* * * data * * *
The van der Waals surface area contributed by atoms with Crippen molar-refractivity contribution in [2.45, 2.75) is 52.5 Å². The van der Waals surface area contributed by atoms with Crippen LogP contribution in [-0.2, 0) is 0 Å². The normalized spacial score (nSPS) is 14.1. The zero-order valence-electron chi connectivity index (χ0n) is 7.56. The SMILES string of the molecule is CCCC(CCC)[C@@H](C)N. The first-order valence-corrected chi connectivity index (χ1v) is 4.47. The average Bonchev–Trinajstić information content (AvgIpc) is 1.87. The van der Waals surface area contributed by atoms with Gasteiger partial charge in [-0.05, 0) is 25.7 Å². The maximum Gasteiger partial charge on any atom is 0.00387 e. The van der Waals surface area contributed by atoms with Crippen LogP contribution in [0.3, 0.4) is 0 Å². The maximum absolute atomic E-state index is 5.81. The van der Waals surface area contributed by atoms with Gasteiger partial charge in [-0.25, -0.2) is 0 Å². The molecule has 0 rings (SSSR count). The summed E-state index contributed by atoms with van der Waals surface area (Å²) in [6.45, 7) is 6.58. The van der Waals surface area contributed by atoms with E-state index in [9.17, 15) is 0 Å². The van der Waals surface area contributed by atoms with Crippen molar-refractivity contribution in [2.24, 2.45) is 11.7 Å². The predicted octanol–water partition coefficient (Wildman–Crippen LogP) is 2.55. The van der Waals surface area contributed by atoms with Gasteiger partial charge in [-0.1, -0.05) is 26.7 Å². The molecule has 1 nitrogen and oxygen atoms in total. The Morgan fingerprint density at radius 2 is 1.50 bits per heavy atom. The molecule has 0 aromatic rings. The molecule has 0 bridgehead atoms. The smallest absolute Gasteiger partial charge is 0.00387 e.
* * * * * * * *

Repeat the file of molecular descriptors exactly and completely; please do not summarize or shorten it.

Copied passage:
The van der Waals surface area contributed by atoms with Crippen molar-refractivity contribution in [2.45, 2.75) is 52.5 Å². The van der Waals surface area contributed by atoms with Crippen LogP contribution in [-0.2, 0) is 0 Å². The normalized spacial score (nSPS) is 14.1. The zero-order valence-electron chi connectivity index (χ0n) is 7.56. The SMILES string of the molecule is CCCC(CCC)[C@@H](C)N. The first-order valence-corrected chi connectivity index (χ1v) is 4.47. The average Bonchev–Trinajstić information content (AvgIpc) is 1.87. The van der Waals surface area contributed by atoms with Gasteiger partial charge in [-0.05, 0) is 25.7 Å². The maximum Gasteiger partial charge on any atom is 0.00387 e. The van der Waals surface area contributed by atoms with Crippen LogP contribution in [0.3, 0.4) is 0 Å². The maximum absolute atomic E-state index is 5.81. The van der Waals surface area contributed by atoms with Gasteiger partial charge in [-0.25, -0.2) is 0 Å². The molecule has 0 rings (SSSR count). The summed E-state index contributed by atoms with van der Waals surface area (Å²) in [6.45, 7) is 6.58. The van der Waals surface area contributed by atoms with E-state index in [9.17, 15) is 0 Å². The van der Waals surface area contributed by atoms with Crippen molar-refractivity contribution in [2.24, 2.45) is 11.7 Å². The predicted octanol–water partition coefficient (Wildman–Crippen LogP) is 2.55. The van der Waals surface area contributed by atoms with Gasteiger partial charge in [-0.1, -0.05) is 26.7 Å². The molecule has 1 nitrogen and oxygen atoms in total. The Morgan fingerprint density at radius 2 is 1.50 bits per heavy atom. The molecule has 0 aromatic rings. The molecule has 0 bridgehead atoms. The smallest absolute Gasteiger partial charge is 0.00387 e.